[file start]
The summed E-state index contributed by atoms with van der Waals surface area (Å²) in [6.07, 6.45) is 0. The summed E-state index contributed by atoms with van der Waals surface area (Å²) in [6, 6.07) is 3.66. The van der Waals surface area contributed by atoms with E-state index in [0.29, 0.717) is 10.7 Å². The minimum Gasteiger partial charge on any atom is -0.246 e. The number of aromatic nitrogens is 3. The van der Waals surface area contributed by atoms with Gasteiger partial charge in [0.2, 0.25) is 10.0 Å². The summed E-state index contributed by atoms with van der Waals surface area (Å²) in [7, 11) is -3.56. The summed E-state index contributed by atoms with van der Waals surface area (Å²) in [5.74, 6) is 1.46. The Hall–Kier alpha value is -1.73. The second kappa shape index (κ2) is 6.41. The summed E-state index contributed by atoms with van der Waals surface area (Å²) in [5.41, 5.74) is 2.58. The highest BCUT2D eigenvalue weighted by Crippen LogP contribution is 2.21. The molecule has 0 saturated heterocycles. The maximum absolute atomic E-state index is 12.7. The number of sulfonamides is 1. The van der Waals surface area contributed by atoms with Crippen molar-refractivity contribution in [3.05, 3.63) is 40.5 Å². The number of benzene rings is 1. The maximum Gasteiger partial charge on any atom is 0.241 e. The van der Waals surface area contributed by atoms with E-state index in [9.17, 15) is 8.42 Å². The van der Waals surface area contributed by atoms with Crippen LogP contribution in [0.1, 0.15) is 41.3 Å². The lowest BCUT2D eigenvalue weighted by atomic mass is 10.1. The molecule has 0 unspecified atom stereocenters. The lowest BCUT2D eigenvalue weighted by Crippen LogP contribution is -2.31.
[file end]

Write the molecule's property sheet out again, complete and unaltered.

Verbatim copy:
The summed E-state index contributed by atoms with van der Waals surface area (Å²) in [6.07, 6.45) is 0. The summed E-state index contributed by atoms with van der Waals surface area (Å²) in [6, 6.07) is 3.66. The van der Waals surface area contributed by atoms with E-state index in [0.29, 0.717) is 10.7 Å². The minimum Gasteiger partial charge on any atom is -0.246 e. The number of aromatic nitrogens is 3. The van der Waals surface area contributed by atoms with Gasteiger partial charge in [0.2, 0.25) is 10.0 Å². The summed E-state index contributed by atoms with van der Waals surface area (Å²) in [7, 11) is -3.56. The summed E-state index contributed by atoms with van der Waals surface area (Å²) in [5.74, 6) is 1.46. The Hall–Kier alpha value is -1.73. The second kappa shape index (κ2) is 6.41. The summed E-state index contributed by atoms with van der Waals surface area (Å²) in [5.41, 5.74) is 2.58. The highest BCUT2D eigenvalue weighted by Crippen LogP contribution is 2.21. The molecule has 0 saturated heterocycles. The maximum absolute atomic E-state index is 12.7. The number of sulfonamides is 1. The van der Waals surface area contributed by atoms with Crippen molar-refractivity contribution in [3.05, 3.63) is 40.5 Å². The number of benzene rings is 1. The maximum Gasteiger partial charge on any atom is 0.241 e. The van der Waals surface area contributed by atoms with E-state index in [9.17, 15) is 8.42 Å². The van der Waals surface area contributed by atoms with Crippen LogP contribution in [0.1, 0.15) is 41.3 Å². The lowest BCUT2D eigenvalue weighted by atomic mass is 10.1. The molecule has 0 unspecified atom stereocenters. The lowest BCUT2D eigenvalue weighted by Crippen LogP contribution is -2.31.